My Chess Career

I’ve been involved in chess for the vast majority of my life. I won my first chess tournament when I was 15. I won the World Junior Chess Championship in 1985, was the highest-rated blitz player in the World Blitz Chess Association in the period between 1988-1992.

In the 1988 World Blitz Championship, a knockout event, Dlugy narrowly lost to Garry Kasparov 2.5-3.5

Relationship with Hans

I met Hans during the World Youth Championships in South Africa 8 years ago when he was 11. I started working with him around October 2014. In the short three-four months, he went up from 2150 to 2350. I was not so much amazed by his progress, as I had students who demonstrated similar growth, but by his ability to digest the information I would give him and then improve on it.

Most of my sessions would take place between rounds of major tournaments on the West Coast and it was clear that Hans could take in information as quickly as a top GM could, immediately being able to implement it in the game he played.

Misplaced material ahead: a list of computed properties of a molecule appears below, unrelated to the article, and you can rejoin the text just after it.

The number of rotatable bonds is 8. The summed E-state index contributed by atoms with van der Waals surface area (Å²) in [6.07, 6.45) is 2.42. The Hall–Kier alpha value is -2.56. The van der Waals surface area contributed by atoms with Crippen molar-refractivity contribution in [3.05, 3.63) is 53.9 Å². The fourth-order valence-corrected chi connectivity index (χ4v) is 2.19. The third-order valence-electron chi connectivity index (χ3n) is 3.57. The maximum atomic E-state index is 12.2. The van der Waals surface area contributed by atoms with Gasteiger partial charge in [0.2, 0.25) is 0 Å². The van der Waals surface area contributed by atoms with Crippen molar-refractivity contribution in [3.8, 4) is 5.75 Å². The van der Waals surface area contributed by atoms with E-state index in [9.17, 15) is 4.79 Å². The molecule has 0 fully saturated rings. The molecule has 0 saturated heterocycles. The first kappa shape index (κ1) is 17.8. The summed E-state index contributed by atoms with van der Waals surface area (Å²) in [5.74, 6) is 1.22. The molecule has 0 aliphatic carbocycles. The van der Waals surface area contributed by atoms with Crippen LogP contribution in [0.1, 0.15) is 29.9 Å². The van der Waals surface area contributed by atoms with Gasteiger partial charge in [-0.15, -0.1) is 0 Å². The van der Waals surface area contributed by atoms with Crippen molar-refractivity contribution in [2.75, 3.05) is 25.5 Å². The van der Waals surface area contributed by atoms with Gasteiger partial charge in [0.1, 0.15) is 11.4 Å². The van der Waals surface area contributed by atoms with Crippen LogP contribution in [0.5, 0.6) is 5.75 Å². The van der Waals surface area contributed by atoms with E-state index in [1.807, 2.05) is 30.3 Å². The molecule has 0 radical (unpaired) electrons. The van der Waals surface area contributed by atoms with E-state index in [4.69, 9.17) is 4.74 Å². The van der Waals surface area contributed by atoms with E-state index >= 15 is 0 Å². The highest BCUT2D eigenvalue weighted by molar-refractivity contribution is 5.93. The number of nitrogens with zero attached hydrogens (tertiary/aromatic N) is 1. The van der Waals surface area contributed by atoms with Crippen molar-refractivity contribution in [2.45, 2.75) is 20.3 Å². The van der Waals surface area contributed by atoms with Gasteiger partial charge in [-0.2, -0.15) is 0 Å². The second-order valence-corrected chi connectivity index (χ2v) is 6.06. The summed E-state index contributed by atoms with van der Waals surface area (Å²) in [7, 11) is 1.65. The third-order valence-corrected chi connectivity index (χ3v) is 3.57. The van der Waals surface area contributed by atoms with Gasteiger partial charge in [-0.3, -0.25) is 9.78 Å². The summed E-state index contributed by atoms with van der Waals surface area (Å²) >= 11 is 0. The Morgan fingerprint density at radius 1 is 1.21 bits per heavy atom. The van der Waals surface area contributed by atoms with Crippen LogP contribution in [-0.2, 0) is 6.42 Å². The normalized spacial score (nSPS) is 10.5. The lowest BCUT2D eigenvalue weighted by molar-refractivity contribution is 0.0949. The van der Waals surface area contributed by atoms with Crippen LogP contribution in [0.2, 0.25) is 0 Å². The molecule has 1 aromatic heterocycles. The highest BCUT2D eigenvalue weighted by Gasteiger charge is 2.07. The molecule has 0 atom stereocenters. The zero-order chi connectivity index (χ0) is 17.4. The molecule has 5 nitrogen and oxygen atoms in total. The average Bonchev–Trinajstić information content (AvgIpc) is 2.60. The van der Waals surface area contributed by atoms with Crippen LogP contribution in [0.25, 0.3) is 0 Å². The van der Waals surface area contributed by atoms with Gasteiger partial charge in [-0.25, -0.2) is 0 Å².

Magnus Carlsen accusations

It looks like Magnus has been told by advisors to avoid direct accusations and work with insinuations. He insinuated that Hans cheated in their game, without saying as much, and when it came time to say something of note, he insinuated that Hans has a mentor, myself, who is doing a great job helping him to play well, which to Magnus now is equivalent to cheating. He then came out openly and claimed Hans has cheated and he will not be playing in tournaments with him anymore.  Magnus’ plan is to try to prove  “Guilt by association”. If Hans has a mentor who is a cheat, by definition Hans must be a cheat and therefore he did cheat in their game, as he looked relaxed or rather “not tense” when playing him. The public was then directed to check out my alleged cheating incidents in 2017 and 2020 on, which would firmly establish that since I admitted to violating Fair Play policies of, I clearly helped or advised Hans that the only way for him to make progress in chess is by cheating.

Since Hans has by then already admitted that he has cheated when he was 12 and 16, it would get social media firmly behind the World Champion’s plan of further implicating Hans by connecting one “cheat “ with another.

There are a number of problems with this concept: